Many people would have looked at little David Longaberger and thought, “that poor little boy.” After all, he was one of twelve children born into an impoverished family in a small town in the foothills of the Appalachian Mountains. His father worked long hours at the local paper mill after losing his position as an apprentice when the local basket factory closed. His mother juggled a full time job at the town’s woolen mill while raising him and his siblings. He was small in stature with a severe stutter, and to compound his problems, he suffered from epilepsy. But the fifth child of J.W. and Bonnie Longaberger was one very determined little boy.
By the time he was in grade school he was well known throughout his home town of Dresden, Ohio. To help support his family he raked leaves, shoveled snow, hauled trash and ran the projector at the local movie theater. Yes, everyone knew little David, and they knew how industrious he was. If fact many of them referred to him as the “25 cent millionaire.”
After high school graduation (which took him until he was 20) and two years of service in the Army, Dave returned to Dresden where he purchased two local businesses. The first was a restaurant and the second an old A&P grocery that he expanded and reopened as the Dresden IGA Foodliner. By now, a married man with two small daughters, he experienced success with each of his business endeavors, but he never lost his love for the art of basket making he had learned from his father.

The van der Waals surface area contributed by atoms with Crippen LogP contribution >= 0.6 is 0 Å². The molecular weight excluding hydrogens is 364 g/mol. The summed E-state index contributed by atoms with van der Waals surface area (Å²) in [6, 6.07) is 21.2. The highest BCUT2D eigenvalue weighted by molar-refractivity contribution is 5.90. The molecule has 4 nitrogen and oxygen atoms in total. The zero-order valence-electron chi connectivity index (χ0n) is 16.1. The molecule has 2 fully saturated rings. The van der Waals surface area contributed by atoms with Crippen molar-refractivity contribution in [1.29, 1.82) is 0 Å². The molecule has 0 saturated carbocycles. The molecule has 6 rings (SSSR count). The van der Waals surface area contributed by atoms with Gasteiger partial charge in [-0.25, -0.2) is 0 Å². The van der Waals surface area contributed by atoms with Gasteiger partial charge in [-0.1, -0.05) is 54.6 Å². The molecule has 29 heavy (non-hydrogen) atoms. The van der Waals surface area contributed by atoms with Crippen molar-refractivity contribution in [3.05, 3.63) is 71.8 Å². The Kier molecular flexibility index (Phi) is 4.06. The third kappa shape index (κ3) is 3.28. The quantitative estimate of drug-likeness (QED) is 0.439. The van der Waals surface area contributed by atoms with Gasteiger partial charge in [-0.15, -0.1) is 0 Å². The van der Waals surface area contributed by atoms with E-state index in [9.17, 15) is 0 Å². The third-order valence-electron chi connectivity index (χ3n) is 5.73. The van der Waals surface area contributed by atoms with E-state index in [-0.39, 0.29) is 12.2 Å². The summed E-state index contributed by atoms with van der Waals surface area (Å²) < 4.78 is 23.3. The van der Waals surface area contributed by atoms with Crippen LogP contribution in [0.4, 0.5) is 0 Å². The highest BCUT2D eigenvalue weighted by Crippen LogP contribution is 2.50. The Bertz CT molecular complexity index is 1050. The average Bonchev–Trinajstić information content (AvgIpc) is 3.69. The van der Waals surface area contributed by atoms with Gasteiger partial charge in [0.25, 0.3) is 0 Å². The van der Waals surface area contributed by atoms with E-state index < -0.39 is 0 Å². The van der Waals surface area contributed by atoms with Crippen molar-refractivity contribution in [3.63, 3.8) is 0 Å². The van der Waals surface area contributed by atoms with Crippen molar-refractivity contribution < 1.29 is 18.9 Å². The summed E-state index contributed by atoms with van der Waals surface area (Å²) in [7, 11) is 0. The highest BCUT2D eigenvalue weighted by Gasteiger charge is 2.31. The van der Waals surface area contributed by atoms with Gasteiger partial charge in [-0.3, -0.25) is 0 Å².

It was in the early part of the 1970s Dave noticed that many department stores were selling imported baskets. It occurred to him that people might also have an appreciation for baskets like the fine handcrafted ones his father had taught him to make many years before. With his father’s help, he made a dozen “market baskets” and took them to a shop in a nearby town. The baskets sold instantly, confirming Longaberger’s belief in his product, and in the fall of 1976 Dave opened J.W.’s Handwoven Baskets of Dresden.
Over the next two years Dave moved to a larger facility and continued turning out baskets for sale in malls and department stores. Sales were sluggish and the company sank deeper and deeper into debt, causing him to rethink the way his product was being received by the public. Dave concluded that simply setting his baskets on a store shelf did not allow the consumer to realize the uniqueness of his product. At the suggestion of a friend, Longaberger began offering in-home shows with trained consultants who could not only show the baskets, but also explain the family history and craftsmanship involved in their production. Sales soared and the direct sales division of the Longaberger Company’s was born.
In 1984, Dave’s daughter, Tami, joined the company and in 1994 Dave appointed her president. A visionary like her father, she diversified the company’s production, adding pottery, wrought iron, fabric accessories and specialty foods. The company is now based in Newark, Ohio, with over 30,000 independent home consultants nationwide and sales in excess of $8 million annually.
Dave Longaberger died in 1999. The stuttering little boy, who had once raked yards for 25 cents, had overcome all odds to become the premier maker of handcrafted baskets in the world. Until next time……..Linda
Linda Kennett is a professional liquidation consultant specializing in down-sizing for seniors and the valuation of estates and may be reached at 317-258-7835 or email@example.com